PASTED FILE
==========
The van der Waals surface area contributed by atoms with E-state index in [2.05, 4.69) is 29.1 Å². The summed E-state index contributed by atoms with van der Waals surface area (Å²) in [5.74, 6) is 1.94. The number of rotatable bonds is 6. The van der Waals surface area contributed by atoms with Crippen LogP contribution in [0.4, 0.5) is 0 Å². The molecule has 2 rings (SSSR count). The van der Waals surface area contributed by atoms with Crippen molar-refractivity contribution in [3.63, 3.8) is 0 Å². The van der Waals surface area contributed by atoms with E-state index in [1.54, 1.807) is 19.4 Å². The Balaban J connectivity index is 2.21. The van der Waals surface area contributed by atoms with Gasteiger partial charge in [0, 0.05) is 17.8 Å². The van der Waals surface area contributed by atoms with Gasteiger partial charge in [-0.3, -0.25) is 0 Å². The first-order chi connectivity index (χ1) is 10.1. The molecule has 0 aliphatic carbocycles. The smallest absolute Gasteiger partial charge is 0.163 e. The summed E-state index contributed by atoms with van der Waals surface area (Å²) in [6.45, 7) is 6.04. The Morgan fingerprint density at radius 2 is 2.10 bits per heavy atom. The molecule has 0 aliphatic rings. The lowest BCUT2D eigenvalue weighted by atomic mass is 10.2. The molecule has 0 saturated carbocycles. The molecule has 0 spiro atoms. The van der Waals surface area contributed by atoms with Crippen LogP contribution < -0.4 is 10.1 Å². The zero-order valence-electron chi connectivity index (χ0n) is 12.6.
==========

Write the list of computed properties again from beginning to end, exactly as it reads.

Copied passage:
The van der Waals surface area contributed by atoms with E-state index in [2.05, 4.69) is 29.1 Å². The summed E-state index contributed by atoms with van der Waals surface area (Å²) in [5.74, 6) is 1.94. The number of rotatable bonds is 6. The van der Waals surface area contributed by atoms with Crippen LogP contribution in [0.4, 0.5) is 0 Å². The molecule has 2 rings (SSSR count). The van der Waals surface area contributed by atoms with Crippen molar-refractivity contribution in [3.63, 3.8) is 0 Å². The van der Waals surface area contributed by atoms with E-state index in [1.54, 1.807) is 19.4 Å². The Balaban J connectivity index is 2.21. The van der Waals surface area contributed by atoms with Gasteiger partial charge in [0, 0.05) is 17.8 Å². The van der Waals surface area contributed by atoms with Gasteiger partial charge in [-0.3, -0.25) is 0 Å². The first-order chi connectivity index (χ1) is 10.1. The molecule has 0 aliphatic carbocycles. The smallest absolute Gasteiger partial charge is 0.163 e. The summed E-state index contributed by atoms with van der Waals surface area (Å²) in [6.45, 7) is 6.04. The Morgan fingerprint density at radius 2 is 2.10 bits per heavy atom. The molecule has 0 aliphatic rings. The lowest BCUT2D eigenvalue weighted by atomic mass is 10.2. The molecule has 0 saturated carbocycles. The molecule has 0 spiro atoms. The van der Waals surface area contributed by atoms with Crippen LogP contribution < -0.4 is 10.1 Å². The zero-order valence-electron chi connectivity index (χ0n) is 12.6.